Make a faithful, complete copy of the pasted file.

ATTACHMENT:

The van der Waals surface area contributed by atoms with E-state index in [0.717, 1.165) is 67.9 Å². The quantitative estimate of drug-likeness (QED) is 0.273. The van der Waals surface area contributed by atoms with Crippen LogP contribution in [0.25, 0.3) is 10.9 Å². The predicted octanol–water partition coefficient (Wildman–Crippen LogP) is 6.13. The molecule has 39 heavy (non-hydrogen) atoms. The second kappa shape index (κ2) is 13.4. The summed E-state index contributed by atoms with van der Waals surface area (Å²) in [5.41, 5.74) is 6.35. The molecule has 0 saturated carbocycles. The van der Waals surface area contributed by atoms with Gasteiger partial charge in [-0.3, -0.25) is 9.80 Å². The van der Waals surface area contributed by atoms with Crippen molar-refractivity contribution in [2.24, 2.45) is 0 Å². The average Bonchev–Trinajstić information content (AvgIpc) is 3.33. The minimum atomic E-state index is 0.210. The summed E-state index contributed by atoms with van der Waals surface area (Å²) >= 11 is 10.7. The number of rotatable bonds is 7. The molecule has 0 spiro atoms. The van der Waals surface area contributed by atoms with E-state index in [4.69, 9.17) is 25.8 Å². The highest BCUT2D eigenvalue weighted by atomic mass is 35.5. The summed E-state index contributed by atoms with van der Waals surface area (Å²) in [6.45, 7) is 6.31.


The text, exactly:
The van der Waals surface area contributed by atoms with E-state index in [0.717, 1.165) is 67.9 Å². The quantitative estimate of drug-likeness (QED) is 0.273. The van der Waals surface area contributed by atoms with Crippen LogP contribution in [0.25, 0.3) is 10.9 Å². The predicted octanol–water partition coefficient (Wildman–Crippen LogP) is 6.13. The molecule has 39 heavy (non-hydrogen) atoms. The second kappa shape index (κ2) is 13.4. The summed E-state index contributed by atoms with van der Waals surface area (Å²) in [5.41, 5.74) is 6.35. The molecule has 0 saturated carbocycles. The van der Waals surface area contributed by atoms with Gasteiger partial charge in [-0.3, -0.25) is 9.80 Å². The van der Waals surface area contributed by atoms with Crippen molar-refractivity contribution in [2.24, 2.45) is 0 Å². The average Bonchev–Trinajstić information content (AvgIpc) is 3.33. The minimum atomic E-state index is 0.210. The summed E-state index contributed by atoms with van der Waals surface area (Å²) >= 11 is 10.7. The number of rotatable bonds is 7. The molecule has 0 spiro atoms. The van der Waals surface area contributed by atoms with E-state index in [4.69, 9.17) is 25.8 Å². The highest BCUT2D eigenvalue weighted by atomic mass is 35.5. The summed E-state index contributed by atoms with van der Waals surface area (Å²) in [6.45, 7) is 6.31.